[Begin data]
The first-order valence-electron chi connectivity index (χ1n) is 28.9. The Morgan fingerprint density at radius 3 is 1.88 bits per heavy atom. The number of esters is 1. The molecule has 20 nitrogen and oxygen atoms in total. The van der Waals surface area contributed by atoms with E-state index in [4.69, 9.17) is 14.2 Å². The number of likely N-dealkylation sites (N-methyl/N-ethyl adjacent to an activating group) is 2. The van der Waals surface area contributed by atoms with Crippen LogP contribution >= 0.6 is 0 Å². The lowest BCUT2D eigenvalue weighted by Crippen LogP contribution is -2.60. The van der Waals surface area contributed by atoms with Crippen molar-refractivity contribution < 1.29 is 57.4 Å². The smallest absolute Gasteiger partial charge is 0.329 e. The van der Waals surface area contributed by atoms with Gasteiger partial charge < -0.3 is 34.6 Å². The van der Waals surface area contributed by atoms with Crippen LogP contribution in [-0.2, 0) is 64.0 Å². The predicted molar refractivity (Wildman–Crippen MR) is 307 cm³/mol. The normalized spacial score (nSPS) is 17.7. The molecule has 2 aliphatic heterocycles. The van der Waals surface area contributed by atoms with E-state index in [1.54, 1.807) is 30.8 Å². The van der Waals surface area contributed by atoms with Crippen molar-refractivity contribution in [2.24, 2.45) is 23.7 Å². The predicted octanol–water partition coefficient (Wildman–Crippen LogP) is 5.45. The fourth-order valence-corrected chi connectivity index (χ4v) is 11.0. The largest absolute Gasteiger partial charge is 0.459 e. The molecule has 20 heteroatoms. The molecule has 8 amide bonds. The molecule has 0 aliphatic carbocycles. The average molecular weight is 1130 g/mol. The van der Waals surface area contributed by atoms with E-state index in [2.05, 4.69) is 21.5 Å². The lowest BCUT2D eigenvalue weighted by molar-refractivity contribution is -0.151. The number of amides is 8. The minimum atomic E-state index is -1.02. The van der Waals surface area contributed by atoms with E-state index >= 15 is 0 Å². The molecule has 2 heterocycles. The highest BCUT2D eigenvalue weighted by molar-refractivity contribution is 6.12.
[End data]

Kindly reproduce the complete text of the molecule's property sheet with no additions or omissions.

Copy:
The first-order valence-electron chi connectivity index (χ1n) is 28.9. The Morgan fingerprint density at radius 3 is 1.88 bits per heavy atom. The number of esters is 1. The molecule has 20 nitrogen and oxygen atoms in total. The van der Waals surface area contributed by atoms with E-state index in [4.69, 9.17) is 14.2 Å². The number of likely N-dealkylation sites (N-methyl/N-ethyl adjacent to an activating group) is 2. The van der Waals surface area contributed by atoms with Crippen LogP contribution >= 0.6 is 0 Å². The lowest BCUT2D eigenvalue weighted by Crippen LogP contribution is -2.60. The van der Waals surface area contributed by atoms with Crippen molar-refractivity contribution < 1.29 is 57.4 Å². The smallest absolute Gasteiger partial charge is 0.329 e. The van der Waals surface area contributed by atoms with Gasteiger partial charge < -0.3 is 34.6 Å². The van der Waals surface area contributed by atoms with Crippen LogP contribution in [-0.2, 0) is 64.0 Å². The predicted molar refractivity (Wildman–Crippen MR) is 307 cm³/mol. The normalized spacial score (nSPS) is 17.7. The molecule has 2 aliphatic heterocycles. The van der Waals surface area contributed by atoms with E-state index in [1.54, 1.807) is 30.8 Å². The van der Waals surface area contributed by atoms with Crippen molar-refractivity contribution in [2.24, 2.45) is 23.7 Å². The predicted octanol–water partition coefficient (Wildman–Crippen LogP) is 5.45. The fourth-order valence-corrected chi connectivity index (χ4v) is 11.0. The largest absolute Gasteiger partial charge is 0.459 e. The molecule has 20 heteroatoms. The molecule has 8 amide bonds. The molecule has 0 aliphatic carbocycles. The average molecular weight is 1130 g/mol. The van der Waals surface area contributed by atoms with E-state index in [2.05, 4.69) is 21.5 Å². The lowest BCUT2D eigenvalue weighted by molar-refractivity contribution is -0.151. The number of amides is 8. The minimum atomic E-state index is -1.02. The van der Waals surface area contributed by atoms with E-state index >= 15 is 0 Å². The molecule has 2 heterocycles. The highest BCUT2D eigenvalue weighted by molar-refractivity contribution is 6.12.